But the main argument is that these states are sovereign entities that can raise taxes whenever needed and cut spending anytime to make everything all better.
Some governors are trying to balance budgets, which means cutting state worker pay and renegotiating union contracts. There's been a bit of a dust-up in Wisconsin with Governor Scott Walker wanting state workers to contribute some of their own money toward their retirements and untie state workers' collective-bargaining agreements.
Badger State teachers will have none of this. They abandoned their classrooms and descended upon the capital, blocking a door to the Senate chambers. They sat down, body against body, filling a corridor. They chanted "Freedom, democracy, unions!" in the stately gallery as the senators convened.
In Nevada, the University of Nevada at Las Vegas may have to declare financial exigency, the equivalent of bankruptcy.
"Our state is nearing a state of fiscal collapse," university president Neal Smatresk told his faculty.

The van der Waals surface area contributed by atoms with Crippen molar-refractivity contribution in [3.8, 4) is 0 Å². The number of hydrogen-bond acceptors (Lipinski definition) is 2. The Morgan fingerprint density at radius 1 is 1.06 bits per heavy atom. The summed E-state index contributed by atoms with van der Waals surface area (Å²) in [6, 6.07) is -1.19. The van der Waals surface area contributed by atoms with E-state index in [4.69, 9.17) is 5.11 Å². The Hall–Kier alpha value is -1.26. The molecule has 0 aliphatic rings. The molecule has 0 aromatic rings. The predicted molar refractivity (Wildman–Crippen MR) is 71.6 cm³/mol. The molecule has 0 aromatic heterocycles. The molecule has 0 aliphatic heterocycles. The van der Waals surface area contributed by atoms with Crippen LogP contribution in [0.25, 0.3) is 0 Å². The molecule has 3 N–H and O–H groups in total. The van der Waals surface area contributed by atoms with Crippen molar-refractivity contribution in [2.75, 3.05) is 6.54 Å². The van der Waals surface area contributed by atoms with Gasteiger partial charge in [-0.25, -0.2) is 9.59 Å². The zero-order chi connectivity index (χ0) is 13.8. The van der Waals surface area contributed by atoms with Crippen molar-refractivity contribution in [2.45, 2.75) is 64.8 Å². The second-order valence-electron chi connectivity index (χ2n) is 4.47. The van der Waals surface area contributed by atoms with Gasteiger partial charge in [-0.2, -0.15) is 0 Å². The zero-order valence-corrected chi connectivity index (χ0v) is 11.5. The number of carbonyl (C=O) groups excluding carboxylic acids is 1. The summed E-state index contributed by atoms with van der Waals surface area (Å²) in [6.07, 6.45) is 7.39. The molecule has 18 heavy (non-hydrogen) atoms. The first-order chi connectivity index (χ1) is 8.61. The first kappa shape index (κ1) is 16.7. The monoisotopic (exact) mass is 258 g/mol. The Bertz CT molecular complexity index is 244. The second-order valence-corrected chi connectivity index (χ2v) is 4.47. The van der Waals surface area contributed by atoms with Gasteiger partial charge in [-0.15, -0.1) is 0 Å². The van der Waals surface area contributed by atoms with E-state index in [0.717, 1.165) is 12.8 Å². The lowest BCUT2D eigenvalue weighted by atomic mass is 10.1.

The president's message moved many of the faculty members to tears.
Education-leadership professor Cecilia Maldonado read a list of grievances at a faculty-senate meeting when the bad budget news was delivered, each beginning with "I'm sick."
"I'm sick we are destroying much of what we've built," Maldonado said.
She said she is sick of politicians describing professors as enjoying "fat salaries and easy living," sick that the public doesn't seem to understand the importance of higher education.
This past week, public employees protested at Ohio's statehouse in Columbus and Nevada's statehouse in Carson City to show solidarity with their union brothers and sisters in Wisconsin.
State legislators will have a hard time cutting budgets. You might say government workers feel entitled.
When it comes to raising taxes, as in the case of Jimmy John Liautaud, when the government pushes you down on the sidewalk — seeking to lighten your wallet and claiming someone else is more worthy of your money than you — you push back.
If you have the resources and options like Jimmy John, maybe you just move. But if you're an average working stiff, underwater on your house, with your job prospects local and family tying you down, when the taxman comes wanting more, a fight breaks out.